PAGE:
Nursing News

Lawmakers Propose Expansion of Telemedicine Services


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Telemedicine at a Glance 

Telemedicine is defined as “the use of medical information exchanged from one site to another via electronic communications to improve patients' health status,” according to the American Telemedicine Association.  This can include “videoconferencing, transmission of still images, e-health including patient portals, (and) remote monitoring of vital signs.” Additionally, nursing call centers are often involved in providing telehealth services.

For full information on the new law, read the Telehealth Promotion Act of 2012.

 

By Jennifer Larson, contributor 

January 15, 2013 - A new piece of proposed federal legislation could vastly expand the reach of telemedicine.

Introduced by U.S. Rep. Mike Thompson, D-CA, the Telehealth Promotion Act of 2012 (HR 6719) would increase federal support and payments for telehealth services.

Among other provisions, the act would enable telehealth providers to be reimbursed for telehealth visits or consultations at the same rate that in-person consultations are reimbursed, thereby increasing access to telemedicine for people covered by Medicare, Medicaid, TRICARE, Children’s Health Insurance Program (CHIP), Department of Veterans Affairs and federal employee health plans. It would also remove some coverage restrictions that currently hinder the provision of telemedicine across state lines.

According to the American Telemedicine Association, current state-by-state medical licensure and practice regulations are too restrictive, so the association has publicly endorsed the new bill. The association noted that Congress expanded an exemption from multiple state licenses for the
Departments of Defense and Veterans Affairs in 2011, and the association would like to see the exemption extended on a broader level to include others.

“This would be a huge benefit to many health care professionals out there,” said Gary Capistrant, senior director of public policy for the American Telemedicine Association.

Take Mercy, a Catholic health care system that provides care to patients in four states: Arkansas, Kansas, Missouri and Oklahoma. The health care system’s telehealth services program works to give people in the region greater access to care, including specialty care. To provide this care, the system employs approximately 70 nurses to work in the teleICU. There are also two physicians on duty on day shifts and three working night shifts; approximately 40-50 physicians who also work at the bedside contribute their time to filling these shifts.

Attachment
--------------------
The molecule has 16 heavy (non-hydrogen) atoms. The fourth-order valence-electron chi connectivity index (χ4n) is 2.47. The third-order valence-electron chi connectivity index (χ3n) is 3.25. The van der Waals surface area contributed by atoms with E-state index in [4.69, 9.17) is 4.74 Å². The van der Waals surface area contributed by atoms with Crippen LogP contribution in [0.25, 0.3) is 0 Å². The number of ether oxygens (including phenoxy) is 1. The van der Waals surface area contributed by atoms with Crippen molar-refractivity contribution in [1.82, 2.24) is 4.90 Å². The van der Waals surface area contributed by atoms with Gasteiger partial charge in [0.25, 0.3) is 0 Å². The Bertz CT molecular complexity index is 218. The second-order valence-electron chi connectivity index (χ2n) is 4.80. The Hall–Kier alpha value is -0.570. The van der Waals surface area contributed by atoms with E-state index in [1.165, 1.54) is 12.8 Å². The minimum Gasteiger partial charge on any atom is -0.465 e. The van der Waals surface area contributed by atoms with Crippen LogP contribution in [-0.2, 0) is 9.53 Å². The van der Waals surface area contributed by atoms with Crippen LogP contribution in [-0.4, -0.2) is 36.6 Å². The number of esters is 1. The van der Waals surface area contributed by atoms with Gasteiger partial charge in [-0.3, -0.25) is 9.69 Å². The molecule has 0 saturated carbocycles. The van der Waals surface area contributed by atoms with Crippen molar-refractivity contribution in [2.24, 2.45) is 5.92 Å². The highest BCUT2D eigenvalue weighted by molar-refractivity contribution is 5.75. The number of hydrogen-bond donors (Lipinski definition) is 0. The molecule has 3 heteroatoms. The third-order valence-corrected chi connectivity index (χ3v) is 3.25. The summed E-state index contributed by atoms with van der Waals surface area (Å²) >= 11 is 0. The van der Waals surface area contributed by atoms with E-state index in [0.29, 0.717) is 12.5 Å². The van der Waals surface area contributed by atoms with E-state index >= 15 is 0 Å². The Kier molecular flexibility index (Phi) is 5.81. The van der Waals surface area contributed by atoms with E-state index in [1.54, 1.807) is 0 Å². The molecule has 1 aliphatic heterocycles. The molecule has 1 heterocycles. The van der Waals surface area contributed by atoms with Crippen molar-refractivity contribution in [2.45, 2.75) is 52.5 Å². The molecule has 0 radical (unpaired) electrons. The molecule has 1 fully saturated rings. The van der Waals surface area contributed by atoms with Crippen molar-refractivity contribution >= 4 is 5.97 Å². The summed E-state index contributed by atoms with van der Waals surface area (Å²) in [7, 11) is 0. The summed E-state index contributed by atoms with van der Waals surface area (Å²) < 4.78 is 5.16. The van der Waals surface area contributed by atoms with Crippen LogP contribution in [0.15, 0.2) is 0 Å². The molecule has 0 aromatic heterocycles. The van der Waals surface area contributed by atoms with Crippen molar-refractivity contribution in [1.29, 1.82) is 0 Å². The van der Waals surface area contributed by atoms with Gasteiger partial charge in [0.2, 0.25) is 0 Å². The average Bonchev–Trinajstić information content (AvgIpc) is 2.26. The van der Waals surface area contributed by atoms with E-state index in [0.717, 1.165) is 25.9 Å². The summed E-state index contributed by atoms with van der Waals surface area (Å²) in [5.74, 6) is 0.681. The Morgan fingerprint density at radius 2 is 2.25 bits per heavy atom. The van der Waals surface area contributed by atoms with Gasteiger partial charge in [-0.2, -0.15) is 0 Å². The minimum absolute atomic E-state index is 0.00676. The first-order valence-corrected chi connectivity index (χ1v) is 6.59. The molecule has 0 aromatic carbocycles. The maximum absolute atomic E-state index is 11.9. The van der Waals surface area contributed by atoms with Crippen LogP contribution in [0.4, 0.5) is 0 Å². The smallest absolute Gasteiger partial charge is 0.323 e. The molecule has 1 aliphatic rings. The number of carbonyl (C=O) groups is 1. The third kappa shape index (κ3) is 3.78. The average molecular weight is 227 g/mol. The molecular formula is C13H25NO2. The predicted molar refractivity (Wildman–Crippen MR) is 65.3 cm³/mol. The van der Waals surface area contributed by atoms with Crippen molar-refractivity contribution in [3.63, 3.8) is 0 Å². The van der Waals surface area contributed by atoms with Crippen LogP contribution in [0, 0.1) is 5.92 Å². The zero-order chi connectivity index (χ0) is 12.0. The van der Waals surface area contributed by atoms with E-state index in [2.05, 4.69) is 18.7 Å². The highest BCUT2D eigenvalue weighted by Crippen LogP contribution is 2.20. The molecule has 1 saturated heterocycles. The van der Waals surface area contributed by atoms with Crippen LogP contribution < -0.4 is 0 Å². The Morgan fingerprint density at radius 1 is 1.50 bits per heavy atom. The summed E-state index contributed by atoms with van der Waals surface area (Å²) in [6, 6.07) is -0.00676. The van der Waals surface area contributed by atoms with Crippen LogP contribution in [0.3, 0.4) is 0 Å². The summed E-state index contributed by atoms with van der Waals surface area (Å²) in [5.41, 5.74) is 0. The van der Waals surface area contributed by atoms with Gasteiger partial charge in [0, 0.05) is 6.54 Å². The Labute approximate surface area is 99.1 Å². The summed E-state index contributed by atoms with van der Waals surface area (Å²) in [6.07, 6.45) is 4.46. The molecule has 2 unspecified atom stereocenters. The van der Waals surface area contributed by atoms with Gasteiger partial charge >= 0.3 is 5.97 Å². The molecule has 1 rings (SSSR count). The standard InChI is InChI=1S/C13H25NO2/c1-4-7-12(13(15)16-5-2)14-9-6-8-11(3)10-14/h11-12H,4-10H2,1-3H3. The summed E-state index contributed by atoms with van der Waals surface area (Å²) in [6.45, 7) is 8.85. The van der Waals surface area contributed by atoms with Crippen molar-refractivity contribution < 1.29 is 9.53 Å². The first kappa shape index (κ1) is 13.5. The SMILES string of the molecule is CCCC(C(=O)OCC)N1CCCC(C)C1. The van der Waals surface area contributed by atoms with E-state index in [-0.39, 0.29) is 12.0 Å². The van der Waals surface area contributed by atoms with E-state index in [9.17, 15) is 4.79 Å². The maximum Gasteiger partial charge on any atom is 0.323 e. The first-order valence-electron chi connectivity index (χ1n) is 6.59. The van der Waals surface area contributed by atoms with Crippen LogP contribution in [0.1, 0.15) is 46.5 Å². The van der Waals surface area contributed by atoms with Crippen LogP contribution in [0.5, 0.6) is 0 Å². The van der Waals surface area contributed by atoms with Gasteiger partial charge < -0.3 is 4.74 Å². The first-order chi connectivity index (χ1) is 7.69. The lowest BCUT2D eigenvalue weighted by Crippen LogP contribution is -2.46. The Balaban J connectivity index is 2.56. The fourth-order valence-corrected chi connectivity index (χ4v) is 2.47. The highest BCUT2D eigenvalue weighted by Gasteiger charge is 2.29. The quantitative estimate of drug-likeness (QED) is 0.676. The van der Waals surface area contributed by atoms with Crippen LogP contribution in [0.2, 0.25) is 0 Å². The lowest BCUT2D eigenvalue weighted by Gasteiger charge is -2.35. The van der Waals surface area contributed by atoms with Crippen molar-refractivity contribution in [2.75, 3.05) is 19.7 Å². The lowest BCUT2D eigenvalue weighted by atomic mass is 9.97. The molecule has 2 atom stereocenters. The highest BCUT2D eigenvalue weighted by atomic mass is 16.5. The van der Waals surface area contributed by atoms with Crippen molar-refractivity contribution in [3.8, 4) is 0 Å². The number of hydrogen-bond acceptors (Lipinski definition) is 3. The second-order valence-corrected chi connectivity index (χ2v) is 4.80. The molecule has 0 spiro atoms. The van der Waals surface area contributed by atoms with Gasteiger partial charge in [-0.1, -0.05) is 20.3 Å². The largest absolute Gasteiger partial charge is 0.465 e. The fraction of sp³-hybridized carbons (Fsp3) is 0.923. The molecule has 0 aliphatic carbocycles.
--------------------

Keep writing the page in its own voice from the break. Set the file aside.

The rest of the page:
To ensure those personnel can practice, Mercy employs two full-time credentialers who make sure everyone’s licensure and credentials are up-to-date in all the states, as well as making sure that the staff have the appropriate privileges with the various facilities. They also work to get them accepted by the various health insurance companies’ and managed care plans’ coverage. It’s time- and labor-intensive, said Wendy Deibert, RN, BSN, executive director of telemedicine services for Mercy.

“Since we cover four states, we deal with that on a daily basis,” she said.

In fact, Mercy will probably hire additional credentialers in the coming year to handle all the paperwork required to make the practice of telemedicine possible. Getting rid of barriers like coverage restrictions would be very helpful in streamlining the process and in allowing them to provide care, especially to patients in rural areas, Deibert said.

Capistrant noted that the law could result in cost savings, just from removing those restrictions. Approximately $300 million is spent each year on multi-state licensure for physicians, he said. Nurses have made more progress, with the multi-state Nurse Licensure Compact, but not every state participates in that agreement.

Many say that if the bill becomes law, it could open up new possibilities for nurses. The law heralds the move toward the coordinated care model, in which nurses often play a major role, Capistrant said.

“That would seem to be attractive for the advanced practice nurse and others who could operate more fully within the scope of their license,” he said.

Other provisions of the Telehealth Promotion Act of 2012 include a number of “improvements to Medicare,” including positive incentives for Medicare's hospital readmissions reduction program for hospitals using telemedicine, and the use of telehealth and remote patient monitoring services as part of an intervention proposal under the Medicare Community-Based Care Transitions Program. The bill would also create a telemedicine option to treat high-risk pregnancies in women participating in the Medicaid program.

“This is a way to use technology to be a real benefit to people,” said Capistrant,

Although the act was introduced at the very end of 2012, Thompson has said that he is planning to reintroduce the same bill in the new session of Congress, which just began. The ATA has already expressed its support for the provisions in the bill, but noted that lawmakers may have to deal with some opposition from state medical boards because the bill would allow clinicians to practice in states where they are not currently licensed.

To find the latest state licensure requirements, visit NurseZone’s Nurse Licensure page.

 


 

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